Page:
HomeLocal NewsBlind man baffles neighbourhood

Blind man baffles neighbourhood


Blind people generally walk with a little stick or have a guide dog to help them get around. The stick helps by touching things and this helps them to know where they are and the guide dog has a leash enabling the owner to slowly follow it.

But there is an unusual young blind man who lives in Tynwald North near the Westgate area of Harare who has baffled the neighbourhood because of his independent exploits.

His name is Nathan Zaranyika (26), who has never walked with a stick and he says that he may just use the stick in old age, like all geriatrics do.

“I can sense obstacles about 20 metres away and although I have sometimes tumbled over some obstacles, these incidents have not deterred me from going about my chores alone,” he said.

When this writer caught up with him this week, Nathan had just walked from Westgate suburb to Tynwald North, which is about three kilometres apart.

His footsteps are so fast that you would hardly
realise he is visually impaired.

The footpath he had used is in a bushy area, where muggings and rapes have taken place, especially at night.

But is he not scared?

“I am not scared at all for I know I have divine protection from God. I have power within myself that will scare a thief or mugger.”

Nathan was born blind but lost the first eye when he had turned three. He was to also lose the second eye in 1995 when he was in Grade Seven.

“We were living in Kuwadzana then, when my eyeballs literally popped out and had to be removed totally.

“Blindness has not stood in my way and never have I felt any different from other people of my age. I could play and jump around with other children when I was much younger.”

Zaranyika attended Chedonje Primary School in Kadoma, Howard Mission School in Chiweshe for his secondary education and Prince Edward High School for his “A” Levels.

But he never used Braille for his studies.

The Braille system is a method that is widely used by blind people to read and write, and was the first digital form of writing.

“Other students would read to me and I would type on an ordinary typewriter and this explains some of the reasons why I find it easy to work with computers.

“I passed my As with 18 points in Physics, Chemistry, Computers and Maths. For my Os I attained four As, two Bs and 1 C.

He is now a holder of a degree from US-based Hadley University which he completed in 2006.

When this writer met him at the weekend, Zaranyika had just arrived from Westgate where he had gone to repair a computer.

“Operating systems problems are the most common matter that I deal with regularly, which can corrupt the machine. Viruses are also a major problem as these hit files in the computers.”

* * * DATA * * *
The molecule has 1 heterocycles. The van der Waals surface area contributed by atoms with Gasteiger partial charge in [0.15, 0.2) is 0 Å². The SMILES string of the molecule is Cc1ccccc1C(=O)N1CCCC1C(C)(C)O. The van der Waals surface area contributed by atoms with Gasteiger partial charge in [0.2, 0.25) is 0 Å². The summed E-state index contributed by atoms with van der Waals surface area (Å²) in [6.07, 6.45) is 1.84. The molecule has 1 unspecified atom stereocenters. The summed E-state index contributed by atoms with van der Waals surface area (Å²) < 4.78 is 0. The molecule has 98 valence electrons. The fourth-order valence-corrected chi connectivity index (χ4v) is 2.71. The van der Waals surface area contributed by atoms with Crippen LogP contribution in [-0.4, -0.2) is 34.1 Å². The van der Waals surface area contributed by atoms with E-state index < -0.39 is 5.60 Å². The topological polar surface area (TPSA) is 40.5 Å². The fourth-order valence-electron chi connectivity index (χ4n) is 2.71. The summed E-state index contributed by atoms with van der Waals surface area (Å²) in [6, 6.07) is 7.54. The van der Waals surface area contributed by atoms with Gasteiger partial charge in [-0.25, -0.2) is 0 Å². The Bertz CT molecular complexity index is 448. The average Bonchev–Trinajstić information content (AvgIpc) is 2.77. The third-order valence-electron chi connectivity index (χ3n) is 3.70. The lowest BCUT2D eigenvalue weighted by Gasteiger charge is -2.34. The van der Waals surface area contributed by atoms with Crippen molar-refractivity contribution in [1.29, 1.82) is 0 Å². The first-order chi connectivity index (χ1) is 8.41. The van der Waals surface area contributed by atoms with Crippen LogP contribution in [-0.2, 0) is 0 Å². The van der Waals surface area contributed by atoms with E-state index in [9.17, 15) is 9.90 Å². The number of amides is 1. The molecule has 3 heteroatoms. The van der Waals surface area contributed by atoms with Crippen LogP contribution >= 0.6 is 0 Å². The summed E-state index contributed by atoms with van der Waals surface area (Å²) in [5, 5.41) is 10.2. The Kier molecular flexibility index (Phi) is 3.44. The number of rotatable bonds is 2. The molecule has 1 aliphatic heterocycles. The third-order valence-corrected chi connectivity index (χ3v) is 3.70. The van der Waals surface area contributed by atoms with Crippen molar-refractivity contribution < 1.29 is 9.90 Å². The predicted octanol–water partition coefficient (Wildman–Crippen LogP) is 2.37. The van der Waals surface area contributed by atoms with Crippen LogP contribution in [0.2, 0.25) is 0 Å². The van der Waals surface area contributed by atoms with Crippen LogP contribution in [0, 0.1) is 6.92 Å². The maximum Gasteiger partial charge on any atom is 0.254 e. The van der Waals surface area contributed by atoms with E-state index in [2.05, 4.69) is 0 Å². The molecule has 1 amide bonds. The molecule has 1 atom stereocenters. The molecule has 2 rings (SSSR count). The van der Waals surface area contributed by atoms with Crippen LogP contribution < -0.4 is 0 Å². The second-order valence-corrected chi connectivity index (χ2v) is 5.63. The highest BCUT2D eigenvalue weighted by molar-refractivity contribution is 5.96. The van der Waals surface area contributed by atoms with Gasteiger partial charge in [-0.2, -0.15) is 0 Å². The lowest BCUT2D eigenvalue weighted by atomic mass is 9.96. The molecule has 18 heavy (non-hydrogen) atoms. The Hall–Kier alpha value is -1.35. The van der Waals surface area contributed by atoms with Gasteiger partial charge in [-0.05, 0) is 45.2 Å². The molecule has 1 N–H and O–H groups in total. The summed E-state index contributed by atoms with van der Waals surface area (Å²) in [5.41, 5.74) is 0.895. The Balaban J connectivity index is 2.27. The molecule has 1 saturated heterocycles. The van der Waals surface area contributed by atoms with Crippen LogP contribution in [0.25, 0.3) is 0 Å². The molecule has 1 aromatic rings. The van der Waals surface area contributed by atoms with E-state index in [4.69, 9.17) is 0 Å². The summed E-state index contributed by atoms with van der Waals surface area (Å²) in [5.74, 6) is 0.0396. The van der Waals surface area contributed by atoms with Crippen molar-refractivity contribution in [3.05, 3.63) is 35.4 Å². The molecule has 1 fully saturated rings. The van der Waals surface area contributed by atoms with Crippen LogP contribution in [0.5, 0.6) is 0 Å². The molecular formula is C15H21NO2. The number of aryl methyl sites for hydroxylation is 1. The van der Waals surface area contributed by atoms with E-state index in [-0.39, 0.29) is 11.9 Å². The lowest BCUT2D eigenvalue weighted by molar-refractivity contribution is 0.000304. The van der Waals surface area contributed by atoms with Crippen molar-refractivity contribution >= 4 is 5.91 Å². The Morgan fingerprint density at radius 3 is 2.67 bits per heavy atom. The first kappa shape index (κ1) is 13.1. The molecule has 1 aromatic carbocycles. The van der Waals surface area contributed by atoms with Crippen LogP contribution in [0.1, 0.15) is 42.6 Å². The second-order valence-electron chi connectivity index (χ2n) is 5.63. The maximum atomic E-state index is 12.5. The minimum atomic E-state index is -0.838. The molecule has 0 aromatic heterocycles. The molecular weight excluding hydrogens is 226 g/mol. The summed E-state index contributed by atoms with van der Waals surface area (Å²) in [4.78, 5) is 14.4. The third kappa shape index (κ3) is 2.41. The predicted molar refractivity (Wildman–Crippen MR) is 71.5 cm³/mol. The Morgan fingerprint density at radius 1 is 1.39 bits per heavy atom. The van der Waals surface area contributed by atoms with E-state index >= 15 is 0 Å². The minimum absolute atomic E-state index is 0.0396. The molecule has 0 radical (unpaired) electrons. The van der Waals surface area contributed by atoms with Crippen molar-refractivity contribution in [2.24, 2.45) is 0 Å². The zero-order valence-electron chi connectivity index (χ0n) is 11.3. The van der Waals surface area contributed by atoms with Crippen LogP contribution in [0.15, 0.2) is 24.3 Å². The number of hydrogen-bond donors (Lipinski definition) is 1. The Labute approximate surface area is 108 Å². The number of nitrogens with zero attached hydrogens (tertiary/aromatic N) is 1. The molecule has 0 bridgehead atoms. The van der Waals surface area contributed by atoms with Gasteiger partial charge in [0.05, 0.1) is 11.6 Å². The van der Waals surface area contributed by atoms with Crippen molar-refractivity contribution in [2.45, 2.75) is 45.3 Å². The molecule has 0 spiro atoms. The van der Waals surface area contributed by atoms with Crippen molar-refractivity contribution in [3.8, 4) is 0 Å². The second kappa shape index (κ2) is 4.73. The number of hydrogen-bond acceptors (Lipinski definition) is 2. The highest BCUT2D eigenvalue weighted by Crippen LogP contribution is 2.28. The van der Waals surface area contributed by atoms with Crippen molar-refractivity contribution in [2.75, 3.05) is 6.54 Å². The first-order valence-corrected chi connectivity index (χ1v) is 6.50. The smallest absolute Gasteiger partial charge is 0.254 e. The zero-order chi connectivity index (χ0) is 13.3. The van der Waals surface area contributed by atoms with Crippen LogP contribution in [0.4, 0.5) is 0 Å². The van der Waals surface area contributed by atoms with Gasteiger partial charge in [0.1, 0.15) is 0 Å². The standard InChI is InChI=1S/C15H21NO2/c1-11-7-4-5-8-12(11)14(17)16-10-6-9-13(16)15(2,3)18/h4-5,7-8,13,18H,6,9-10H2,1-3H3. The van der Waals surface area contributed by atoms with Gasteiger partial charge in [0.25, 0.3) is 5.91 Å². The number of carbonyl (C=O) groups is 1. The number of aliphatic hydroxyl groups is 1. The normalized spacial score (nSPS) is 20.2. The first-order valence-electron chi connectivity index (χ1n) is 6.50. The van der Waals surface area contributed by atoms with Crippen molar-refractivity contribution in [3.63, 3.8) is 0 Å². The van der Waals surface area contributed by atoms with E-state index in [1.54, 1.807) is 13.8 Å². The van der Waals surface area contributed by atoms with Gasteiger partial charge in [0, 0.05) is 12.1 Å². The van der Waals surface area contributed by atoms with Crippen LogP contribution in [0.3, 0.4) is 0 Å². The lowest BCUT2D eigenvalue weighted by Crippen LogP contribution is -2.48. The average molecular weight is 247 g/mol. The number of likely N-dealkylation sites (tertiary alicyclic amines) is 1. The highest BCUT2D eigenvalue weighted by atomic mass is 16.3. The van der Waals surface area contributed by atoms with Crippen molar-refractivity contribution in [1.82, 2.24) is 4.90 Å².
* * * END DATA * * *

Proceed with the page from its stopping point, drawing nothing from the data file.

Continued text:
Zaranyika recently surprised a resident in the area when he told him that he had “seen” his car in the city centre, but it was being driven by someone else.
The resident, Patson Mkwenya, was so astounded for he had indeed sold his Honda family car and had since bought another one.

Pastor Joachim Kwaramba of Pinnacle of Grace AFM church in Tynwald North once mentioned Zaranyika in one of his sermons.

“Nathan saw me the first day I moved into this area over a year ago, but he recognised me the second day as he was passing by. He actually greeted me by my name.

“That was really amazing.”

Zaranyika travels to the city in kombis unaided and walks into high-rise buildings where he conducts business alone.

Faith Macheka, also a resident in Tynwald North, said that she was so surprised one day to find Zaranyika riding a bicycle.

His grandmother Elizabeth Hlomayi said she was so traumatised when they discovered that Zaranyika was blind.

“But we later realised that he was such an intelligent baby. We would sometimes tease him at baby clinic by giving him to other nursing mothers to feed him but he could tell the difference and crawl towards his mother.”

Zaranyika presently has a registered company which he seeks to partner with a foreign-based company.

“I am short of capital at the moment because some of the consumer products I want to import have to be registered first. The project has a lot to do with Access Internet Providers and I need to do something first that will generate capital.”

He expressed his desire to establish an Internet and phone company as he had had some experience with Access Internet Technology, where he did his attachment after completing his degree.

Nathan is the eldest of three children that include Matthew, who is now studying mechanics in South Africa, and Ruth who is a student at Dzivaresekwa 2 High School.

“I hate to see blind beggars looking so desperate. They should do something to improve their standard of living, like doing craftwork and singing. I have seen other blind people engaging in basketry and I think that could sustain their lives.

“Disability does not mean inability and I want to prove that in the next five years.”

Recent Posts

Stories you will enjoy

Recommended reading